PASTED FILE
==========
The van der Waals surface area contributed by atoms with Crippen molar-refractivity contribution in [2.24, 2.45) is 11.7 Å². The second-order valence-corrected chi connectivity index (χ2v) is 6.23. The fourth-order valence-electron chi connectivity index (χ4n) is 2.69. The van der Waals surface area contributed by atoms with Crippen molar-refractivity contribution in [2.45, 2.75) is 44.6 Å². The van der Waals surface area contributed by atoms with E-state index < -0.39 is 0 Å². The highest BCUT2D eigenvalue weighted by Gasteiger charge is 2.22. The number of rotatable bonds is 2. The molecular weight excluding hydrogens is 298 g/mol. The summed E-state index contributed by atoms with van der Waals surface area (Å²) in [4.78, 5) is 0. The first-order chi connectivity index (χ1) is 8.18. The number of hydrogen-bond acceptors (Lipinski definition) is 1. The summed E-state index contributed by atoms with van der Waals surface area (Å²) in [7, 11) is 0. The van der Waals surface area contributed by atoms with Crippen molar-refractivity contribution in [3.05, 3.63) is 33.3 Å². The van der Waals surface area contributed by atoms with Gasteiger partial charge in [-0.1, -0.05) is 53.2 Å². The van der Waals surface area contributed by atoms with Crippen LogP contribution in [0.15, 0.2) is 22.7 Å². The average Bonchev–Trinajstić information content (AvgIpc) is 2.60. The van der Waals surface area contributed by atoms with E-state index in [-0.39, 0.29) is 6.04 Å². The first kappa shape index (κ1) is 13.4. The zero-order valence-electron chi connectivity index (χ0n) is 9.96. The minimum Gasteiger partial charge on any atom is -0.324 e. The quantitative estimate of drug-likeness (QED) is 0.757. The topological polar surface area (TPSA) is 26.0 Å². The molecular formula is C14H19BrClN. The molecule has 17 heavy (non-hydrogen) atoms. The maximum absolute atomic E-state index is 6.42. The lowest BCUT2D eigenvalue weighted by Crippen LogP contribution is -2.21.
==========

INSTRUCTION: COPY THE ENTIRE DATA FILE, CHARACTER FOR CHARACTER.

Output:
The van der Waals surface area contributed by atoms with Crippen molar-refractivity contribution in [2.24, 2.45) is 11.7 Å². The second-order valence-corrected chi connectivity index (χ2v) is 6.23. The fourth-order valence-electron chi connectivity index (χ4n) is 2.69. The van der Waals surface area contributed by atoms with Crippen molar-refractivity contribution in [2.45, 2.75) is 44.6 Å². The van der Waals surface area contributed by atoms with E-state index < -0.39 is 0 Å². The highest BCUT2D eigenvalue weighted by Gasteiger charge is 2.22. The number of rotatable bonds is 2. The molecular weight excluding hydrogens is 298 g/mol. The summed E-state index contributed by atoms with van der Waals surface area (Å²) in [4.78, 5) is 0. The first-order chi connectivity index (χ1) is 8.18. The number of hydrogen-bond acceptors (Lipinski definition) is 1. The summed E-state index contributed by atoms with van der Waals surface area (Å²) in [7, 11) is 0. The van der Waals surface area contributed by atoms with Crippen molar-refractivity contribution in [3.05, 3.63) is 33.3 Å². The van der Waals surface area contributed by atoms with Gasteiger partial charge in [-0.1, -0.05) is 53.2 Å². The van der Waals surface area contributed by atoms with Crippen LogP contribution in [0.15, 0.2) is 22.7 Å². The average Bonchev–Trinajstić information content (AvgIpc) is 2.60. The van der Waals surface area contributed by atoms with E-state index in [-0.39, 0.29) is 6.04 Å². The first kappa shape index (κ1) is 13.4. The zero-order valence-electron chi connectivity index (χ0n) is 9.96. The minimum Gasteiger partial charge on any atom is -0.324 e. The quantitative estimate of drug-likeness (QED) is 0.757. The topological polar surface area (TPSA) is 26.0 Å². The molecular formula is C14H19BrClN. The molecule has 17 heavy (non-hydrogen) atoms. The maximum absolute atomic E-state index is 6.42. The lowest BCUT2D eigenvalue weighted by Crippen LogP contribution is -2.21.